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Lately, I fantasize about taking a holiday.

Not a destination holiday – which are hardly relaxing now that my Android phone and iPad accompany me everywhere – but a digital one. I crave a break where I can go for an hour or two without checking one of my digital devices. It's more complicated than it sounds, given that I have been sleeping with my iPad for more than a year. Before that, my BlackBerry never left my side.

During moments of work stress, I find myself moving from one device to another to check e-mail or social media notifications. I want to stop but, in true Pavlovian style, the new e-mail chime proves irresistible even if checking it doesn't bring relief.

Don't get me wrong – I love technology and, despite the jokes about "crackBerries," research shows that mobile devices improve productivity and our lives. But this compulsion to be productive all the time can lead to digital burnout. I worry that one day I will direct my resentment at some unwitting sender who harmlessly CCs me on a lengthy e-mail chain.

I recognize the irony of running a digital media company while advocating for some offline time, but I'm not alone in my stance. The whole reason for Silicon Valley's annual Wisdom 2.0 conference is for executives from leading technology companies to gather to discuss how to achieve balance in the digital age.

Canadians should take heed. A 2012 comScore Inc. report showed we lead the world in online engagement, spending more than 45 hours a month online, five more than the U.S. average. We also spend an average of 2.8 hours daily on mobile devices.

Rather than joining ranks with the Luddites, a middle ground on the technology front may be available that not only saves our sanity, but also proves beneficial for businesses.

In her book Sleeping with Your Smartphone, Harvard Business School Professor Leslie Perlow recounts an experiment at the Boston Consulting Group in which each member of a six-person group took turns disconnecting at 6 p.m. until the next morning – sometimes against their will. This "predictable time off" led to more collaborative and efficient teams, the experiment found.

Some companies impose similar limitations. For example, Volkswagen shuts off e-mails for some of its employees 30 minutes after their shift ends and starts them again 30 minutes before their next shift.

But without an enforced structure, most people find their own way to cope.

Ottawa-based Janice McDonald, co-founder of and, took an unintentional digital break when her BlackBerry took a spin in the washing machine on a recent holiday.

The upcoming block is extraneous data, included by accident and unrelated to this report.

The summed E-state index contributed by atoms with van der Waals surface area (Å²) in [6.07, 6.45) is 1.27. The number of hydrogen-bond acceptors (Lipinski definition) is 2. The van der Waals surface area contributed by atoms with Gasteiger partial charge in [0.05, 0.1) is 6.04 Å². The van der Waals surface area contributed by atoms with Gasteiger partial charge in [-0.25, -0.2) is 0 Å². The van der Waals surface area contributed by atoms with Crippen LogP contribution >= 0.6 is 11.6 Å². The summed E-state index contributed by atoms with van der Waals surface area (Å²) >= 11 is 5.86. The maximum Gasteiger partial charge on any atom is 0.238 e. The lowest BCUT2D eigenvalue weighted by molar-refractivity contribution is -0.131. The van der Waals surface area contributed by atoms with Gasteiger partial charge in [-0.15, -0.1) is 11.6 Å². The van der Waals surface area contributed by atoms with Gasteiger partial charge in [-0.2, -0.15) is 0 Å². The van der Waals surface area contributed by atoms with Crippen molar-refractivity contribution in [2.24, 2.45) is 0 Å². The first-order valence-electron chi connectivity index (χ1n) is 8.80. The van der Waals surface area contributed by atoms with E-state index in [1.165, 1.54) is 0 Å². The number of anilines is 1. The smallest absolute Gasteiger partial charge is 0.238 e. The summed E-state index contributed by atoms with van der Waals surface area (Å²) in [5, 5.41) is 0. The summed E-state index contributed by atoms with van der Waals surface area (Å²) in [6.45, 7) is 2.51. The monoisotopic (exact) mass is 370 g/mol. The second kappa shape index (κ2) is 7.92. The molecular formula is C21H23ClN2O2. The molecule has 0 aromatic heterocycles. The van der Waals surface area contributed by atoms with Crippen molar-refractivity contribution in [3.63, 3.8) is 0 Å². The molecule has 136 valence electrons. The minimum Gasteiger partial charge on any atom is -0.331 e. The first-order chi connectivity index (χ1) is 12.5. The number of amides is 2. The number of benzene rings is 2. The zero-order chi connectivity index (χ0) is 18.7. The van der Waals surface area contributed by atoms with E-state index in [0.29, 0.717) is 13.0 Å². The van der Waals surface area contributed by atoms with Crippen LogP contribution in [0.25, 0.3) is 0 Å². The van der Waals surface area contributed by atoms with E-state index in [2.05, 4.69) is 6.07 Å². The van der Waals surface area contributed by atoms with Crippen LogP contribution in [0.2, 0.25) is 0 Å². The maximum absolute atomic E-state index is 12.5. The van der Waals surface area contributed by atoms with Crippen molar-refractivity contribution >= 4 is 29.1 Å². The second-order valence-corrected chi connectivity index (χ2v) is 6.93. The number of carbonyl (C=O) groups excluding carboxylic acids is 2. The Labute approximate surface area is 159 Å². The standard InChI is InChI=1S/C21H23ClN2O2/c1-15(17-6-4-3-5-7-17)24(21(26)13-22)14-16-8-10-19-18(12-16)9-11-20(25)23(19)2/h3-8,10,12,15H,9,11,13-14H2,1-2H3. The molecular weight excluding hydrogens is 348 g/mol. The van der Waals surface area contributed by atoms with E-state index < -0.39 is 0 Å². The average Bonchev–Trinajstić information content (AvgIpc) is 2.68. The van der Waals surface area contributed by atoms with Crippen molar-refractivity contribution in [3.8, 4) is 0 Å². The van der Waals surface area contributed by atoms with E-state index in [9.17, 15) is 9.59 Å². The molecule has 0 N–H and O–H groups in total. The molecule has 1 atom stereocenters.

"After the initial panic and withdrawal, I learned that there are far fewer urgent e-mails that need to be answered immediately. Most can wait for a more convenient time that suits my schedule," she said.

The impact of that unexpected break proved beneficial for her business life; Ms. McDonald said she no longer treats her BlackBerry as another person at meetings and e-mail no longer drives her day, allowing her more time for strategic thinking.

Francine Gingras, vice-president of global public relations at Elizabeth Arden in New York, is an advocate of undertaking a "digital detox."

Three years ago, when the Welland, Ont., native learned that her family's nickname for her was "BlackBerry mama," she decided to take a two-month, technology-free trip across Asia with her daughter. Four days into the trip, both of them had rediscovered how to be fully alert and attuned to their experience, likening it to donning a giant "do not disturb" sign.

Ms. Gingras said that clear division between digital time and face time continues to influence her managerial approach. "I am a communicator so there are some realities where I do need to be connected," she explained.

"Giving my team and management all of my attention while with them is not only respectful; it helps me be more efficient and sets an example for this next generation of digitally savvy millennials," she added.

The influence of the digital break extends to her daughter, Josephine Sullivan, 19, a student at at Carnegie Mellon University in Pittsburgh. "I don't think it's healthy to be reliant on temporary things. Sometimes I need to disconnect to get some quiet time to do other things," Ms. Sullivan said.

Even smaller companies are beginning to see the value of a digital disconnect for increased productivity.

In September, Adrienne Graham, chief executive officer of Atlanta-based Empower Me! Corp., a business strategy consulting firm, took her family on a Caribbean cruise. Not only did she leave all technology behind, she gave her team the time off from work – and their devices – as well.

"I can't say what they did with their time," said Ms. Graham, but she credits the break for a boost in creativity. "I came back and the ideas started rolling in," she said. "I was a lot more relaxed upon my return and that allowed me to be able to jump in to work without the usual stalling or dreading."

Leah Eichler is founder of Femme-o-Nomics, a networking and content portal for professional women and r/ally, a mobile collaboration app.


Follow Leah Eichler on Twitter: @LeahEichlerOpens in a new window

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